I have a couple comments to make about it. I think you are quite right to be skeptical about this for the reason that they appear to be trying to redefine all of these different diseases and point them to a common and bizarrely unrelated cause. I will pass the word on to some blogging doctors, but when you see weird buzzwords like "exogenous semiotic entropy" in a low-tier pay-for-play journal, you are likely encountering fringe beliefs about medicine. They are tying too many very different serious diseases to this one chemical, and there would be a simple way to prove this. If one chemical was causing all of these conditions, then you would find that there would be an association between people with alzheimers, autism, diabetes, etc. If someone had one disease they would be more likely to have the others at the same time than someone without the disease. I can find no discussion of this in the paper.
I tried looking up the definition of "exogenous semiotic entropy" And it appears that this paper is the only place where this term appears on the internet, along with uncritical sites promoting it. https://www.google.com/#hl=en&sclient=psy-ab&q=%22exogenous+semiotic+entropy%22&oq=%22exogenous+semiotic+entropy%22&gs_l=hp.3...1370272.1371355.3.1371518.104.22.168.0.0.5.193.1454.0j9.9.0.cappsweb..0.0...1.1.9.psy-ab.v33O3CYsCZs&pbx=1&bav=on.2,or.r_cp.r_qf.&bvm=bv.45512109,d.aWM&fp=438b9e08942244a7&biw=1180&bih=672
Semiotics has to do with the study of language, and entropy is a measure of disorder in matter, so what are they defining pesticide exposure as a disorganization of language that comes from outside an organism? Sounds like pseudoscientific garbage to me. This is undefined in the paper - yet it appears in the abstract. Beware of bogus buzzwords!
Their information about agriculture doesn't seem to be very good at all. Wheat is not glyphosate-tolerant, so I don't see how that could be a major source of glyphosate exposure. Also, sugar is highly refined and though glyphosate is applied to the beet plants the sugar is very pure. I don't think any glyphosate is even detectable in sugar. I know the DNA and proteins aren't.
Finally, you asked about their credentials, and it doesn't appear that they have any publication history for experiments in this field. The contact author, Stephanie Seneff, appears to have a history publishing novel hypotheses for these various diseases, http://www.ncbi.nlm.nih.gov/pubmed/?term=Stephanie+Seneff but the only actual experimental publication from this author I found on PubMed is a gene prediction experiment involving linguistic algorithms: http://www.ncbi.nlm.nih.gov/pubmed/15693733. This might explain the use of language-related terms in a paper proposing hypotheses about human diseases.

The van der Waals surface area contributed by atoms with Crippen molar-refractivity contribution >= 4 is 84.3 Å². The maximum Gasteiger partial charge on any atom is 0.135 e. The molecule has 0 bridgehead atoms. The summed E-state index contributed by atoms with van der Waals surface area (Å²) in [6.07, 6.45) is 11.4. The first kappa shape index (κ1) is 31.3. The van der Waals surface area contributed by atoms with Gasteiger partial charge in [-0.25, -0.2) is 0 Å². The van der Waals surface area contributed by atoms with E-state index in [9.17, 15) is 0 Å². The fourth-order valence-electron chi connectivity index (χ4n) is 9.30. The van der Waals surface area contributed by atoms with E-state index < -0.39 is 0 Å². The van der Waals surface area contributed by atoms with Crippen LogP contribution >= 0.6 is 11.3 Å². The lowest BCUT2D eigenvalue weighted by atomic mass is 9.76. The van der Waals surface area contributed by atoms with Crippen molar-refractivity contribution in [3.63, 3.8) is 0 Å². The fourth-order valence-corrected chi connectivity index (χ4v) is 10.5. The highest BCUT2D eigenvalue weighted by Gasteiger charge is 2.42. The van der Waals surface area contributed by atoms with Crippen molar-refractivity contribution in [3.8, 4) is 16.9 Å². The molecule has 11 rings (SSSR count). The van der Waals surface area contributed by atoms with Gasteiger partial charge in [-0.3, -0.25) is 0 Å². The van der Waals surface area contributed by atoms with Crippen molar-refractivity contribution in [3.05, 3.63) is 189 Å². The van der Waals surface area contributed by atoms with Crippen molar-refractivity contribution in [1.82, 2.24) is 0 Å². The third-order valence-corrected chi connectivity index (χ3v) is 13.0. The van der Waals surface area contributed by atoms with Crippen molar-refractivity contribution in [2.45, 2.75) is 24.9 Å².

The primary author, Anthony Samsel, can be seen around the internet espousing his views on genetically engineered crops. They appear to be full of inaccuracies, and are rather hyperbolic in nature. Take this one, http://forumhome.org/millions-march-across-the-usa-against-gmos-on-world-food-day-p15126-78.htm where he describes Craig Venter as a Nazi scientist (Poe's Law fail).
Credentials don't make someone right, nor does getting it published in the right journal, but if the evidence was strong for all these diseases coming from glyphosate you would find accomplished doctors and scientists who work with these diseases publishing them in a reputable journal.
In sum, as far as the science goes, this paper appears to propose a set of hypotheses to explain many unrelated diseases with one single cause. That would require an extraordinary amount of evidence. Their discussion incorrectly takes the hypotheses that they propose and leap to the conclusion that glyphosate "may be the most important factor in the development of multiple chronic diseases and conditions that have become prevalent in Westernized Societies." They don't present evidence for this, and indeed only state "maybe", "possibly", and "plausibly" have a role in the many diseases they name, and call for verification of their ideas. Therefore, they only present a mere untested hypothesis, finally ending with the claim that glyphosate "may in fact be the most biologically disruptive chemical in our environment." You don't get to claim that after you say there's no verification of your hypothesis.